This article doesn’t pretend to give you any clue to write down best-sellers.
Its purpose is more modest. I merely present a few technics to make teenagers write stories in the classroom. We expect to overcome their shyness and make them find interesting ideas.
Prepare the classe
Debunk the myth of genius.
Best is the enemy of good. We make our students read the best novels possible. And we are right. But when they have to write by themselves, it may be frightening for them to compare themselves to the great genius of the past, especially if you say that originality is the most important thing. Many students don’t write anything, because they fear that their ideas are just uninteresting. They may have something to begin with, but they fear the judgemental reader, who will find it insufficient.
Creativity is a very rare skill, if it exists at all. In fact, the best writers are, before hand, very knowledgeable people. They read a huge quantity of books. And then, they are able to combine their knowledge, in order to invent new stories. It may be very useful to explain to the student where the greatest writers have found their ideas. For instance, to write the Lord of the Rings, Tolkien took the ring of invisibility from two main sources: the Greek philosopher Plato and the German legend der Ring des Nibelungen. In Plato’s work, this ring is also a ring of power that corrupts the heart of it’s bearer, because it allows him to do anything without the fear of punishment. From the German story, Tolkien took also the broken sword that must be reforged by the hero. And you could find the origins of almost all the key features of the novel. In fact, Tolkien imagined very little. But his novel is still a masterpiece. If you are interested, I could do the same job about many writers, including J.K. Rowling or G.G.R. Martin, or about the Role-Playing Game Dungeons and Dragons. But you can surely find your own examples.
Train your students to start modestly, by using their memory: novels they have read, movies they’ve watched, life experiences they may have. If they find it a little bit silly, tell them that the trick is to combine enough materials, and to alter them so that none of them is too easily recognized. Eventually, you get used to it, so that you don’t mind to quote great writers any longer. You just use the materials and technics you need. It has become a second nature.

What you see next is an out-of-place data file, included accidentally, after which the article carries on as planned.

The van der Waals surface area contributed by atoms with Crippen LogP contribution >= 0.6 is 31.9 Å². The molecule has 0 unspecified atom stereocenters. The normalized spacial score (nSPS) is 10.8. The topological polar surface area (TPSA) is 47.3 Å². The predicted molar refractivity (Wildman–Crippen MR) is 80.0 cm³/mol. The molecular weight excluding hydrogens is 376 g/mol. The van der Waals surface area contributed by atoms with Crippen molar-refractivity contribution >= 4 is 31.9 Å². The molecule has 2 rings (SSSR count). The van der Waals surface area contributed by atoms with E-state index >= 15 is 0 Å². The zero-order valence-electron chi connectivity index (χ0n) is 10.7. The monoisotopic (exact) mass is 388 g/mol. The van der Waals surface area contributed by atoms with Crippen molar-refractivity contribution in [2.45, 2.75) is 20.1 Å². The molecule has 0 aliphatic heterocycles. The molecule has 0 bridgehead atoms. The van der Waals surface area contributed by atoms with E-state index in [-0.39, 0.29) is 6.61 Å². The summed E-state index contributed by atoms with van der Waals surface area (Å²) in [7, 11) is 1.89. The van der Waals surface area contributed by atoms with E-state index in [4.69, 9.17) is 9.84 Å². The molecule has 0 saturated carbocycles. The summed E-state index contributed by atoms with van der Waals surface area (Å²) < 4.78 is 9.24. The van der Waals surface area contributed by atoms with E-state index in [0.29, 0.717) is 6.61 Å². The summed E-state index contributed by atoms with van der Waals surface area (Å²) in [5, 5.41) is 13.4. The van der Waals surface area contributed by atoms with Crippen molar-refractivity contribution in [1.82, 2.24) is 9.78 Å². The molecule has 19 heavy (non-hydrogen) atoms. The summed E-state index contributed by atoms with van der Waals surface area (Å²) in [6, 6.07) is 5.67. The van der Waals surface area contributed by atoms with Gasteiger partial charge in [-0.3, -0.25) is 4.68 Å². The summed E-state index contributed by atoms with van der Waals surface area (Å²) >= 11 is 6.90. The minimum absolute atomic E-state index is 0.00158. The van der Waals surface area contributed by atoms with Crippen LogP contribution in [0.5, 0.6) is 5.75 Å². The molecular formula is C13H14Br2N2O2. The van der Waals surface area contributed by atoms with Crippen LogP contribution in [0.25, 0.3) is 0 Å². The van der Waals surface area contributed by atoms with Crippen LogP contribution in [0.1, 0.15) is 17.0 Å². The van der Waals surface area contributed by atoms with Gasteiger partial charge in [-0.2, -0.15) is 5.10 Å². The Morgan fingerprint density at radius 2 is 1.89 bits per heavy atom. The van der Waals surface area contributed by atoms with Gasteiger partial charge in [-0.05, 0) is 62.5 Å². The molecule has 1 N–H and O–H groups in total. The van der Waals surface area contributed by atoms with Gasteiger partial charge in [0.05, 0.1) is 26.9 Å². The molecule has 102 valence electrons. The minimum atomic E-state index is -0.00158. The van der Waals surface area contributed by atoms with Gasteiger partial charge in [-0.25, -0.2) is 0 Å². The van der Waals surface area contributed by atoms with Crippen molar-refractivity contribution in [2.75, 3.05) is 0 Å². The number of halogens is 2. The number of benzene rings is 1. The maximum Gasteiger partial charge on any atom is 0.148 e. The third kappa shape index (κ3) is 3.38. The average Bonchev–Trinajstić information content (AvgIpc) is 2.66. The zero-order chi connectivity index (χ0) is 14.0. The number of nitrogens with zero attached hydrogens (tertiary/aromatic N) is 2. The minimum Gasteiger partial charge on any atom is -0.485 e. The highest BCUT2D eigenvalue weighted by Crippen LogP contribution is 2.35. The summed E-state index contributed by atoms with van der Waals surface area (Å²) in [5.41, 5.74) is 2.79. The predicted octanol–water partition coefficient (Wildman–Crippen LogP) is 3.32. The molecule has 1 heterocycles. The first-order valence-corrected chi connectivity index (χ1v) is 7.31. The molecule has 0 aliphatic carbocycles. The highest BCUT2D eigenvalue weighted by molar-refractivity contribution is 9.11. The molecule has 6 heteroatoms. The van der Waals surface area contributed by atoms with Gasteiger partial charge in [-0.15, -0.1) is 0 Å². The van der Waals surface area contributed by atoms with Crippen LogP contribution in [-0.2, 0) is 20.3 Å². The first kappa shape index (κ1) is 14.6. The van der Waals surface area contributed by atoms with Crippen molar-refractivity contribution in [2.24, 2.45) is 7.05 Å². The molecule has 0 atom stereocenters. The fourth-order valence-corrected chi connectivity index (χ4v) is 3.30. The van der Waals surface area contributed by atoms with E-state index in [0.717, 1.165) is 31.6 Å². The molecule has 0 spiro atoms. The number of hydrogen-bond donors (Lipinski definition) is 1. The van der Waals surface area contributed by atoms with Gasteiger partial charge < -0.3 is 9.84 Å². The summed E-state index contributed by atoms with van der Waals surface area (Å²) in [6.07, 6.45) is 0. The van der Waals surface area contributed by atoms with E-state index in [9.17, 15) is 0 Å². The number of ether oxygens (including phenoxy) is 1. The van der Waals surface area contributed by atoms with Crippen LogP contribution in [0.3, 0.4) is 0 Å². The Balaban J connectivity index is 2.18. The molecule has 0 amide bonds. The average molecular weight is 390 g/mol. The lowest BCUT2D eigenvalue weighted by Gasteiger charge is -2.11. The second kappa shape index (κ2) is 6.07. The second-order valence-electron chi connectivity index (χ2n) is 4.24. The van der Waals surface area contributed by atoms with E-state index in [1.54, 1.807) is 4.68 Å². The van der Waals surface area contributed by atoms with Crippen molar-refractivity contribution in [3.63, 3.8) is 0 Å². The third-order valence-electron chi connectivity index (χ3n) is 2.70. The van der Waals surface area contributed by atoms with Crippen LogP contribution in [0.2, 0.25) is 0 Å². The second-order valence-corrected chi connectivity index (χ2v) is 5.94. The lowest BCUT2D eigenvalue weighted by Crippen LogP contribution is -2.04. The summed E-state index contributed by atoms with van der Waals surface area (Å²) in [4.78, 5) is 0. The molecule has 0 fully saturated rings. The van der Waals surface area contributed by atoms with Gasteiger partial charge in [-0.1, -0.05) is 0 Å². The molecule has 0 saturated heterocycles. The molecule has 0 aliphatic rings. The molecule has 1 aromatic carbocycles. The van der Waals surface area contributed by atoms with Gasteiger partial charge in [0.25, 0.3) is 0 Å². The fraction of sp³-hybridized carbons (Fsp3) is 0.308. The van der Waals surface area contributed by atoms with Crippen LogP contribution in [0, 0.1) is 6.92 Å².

Organize the working time
There are many ways to organize one’s work. But it’s not something the students do spontaneously. Most of them need some guidance from the teacher. Here is a method that if found rather efficient. Feel free to adapt.
Suppose that I have 2 hours to make them write a story.
15 minutes: I explain a new writing technic (see below).
5 minutes: I give them a topic and answer their questions.
10 minutes: I don’t answer any more questions. The students have to try by themselves. If I answered too many questions, my explanations would become confused, and the students could go on asking them for the entire session without writing anything.
35 minutes: The students try to find ideas and make a draft. They don’t necessarily have to write paragraphs or even full sentences during this step of the work. But they have to think, and write their ideas in whatever order. I monitor the class, in order to provide individual support to those who need it. I give much attention to those who are stuck, and not only those who ask for help. To avoid losing time, I give them the dictionary for spelling questions and vocabulary. With a proper monitoring and some training, it’s possible to make every student write a fairly long story.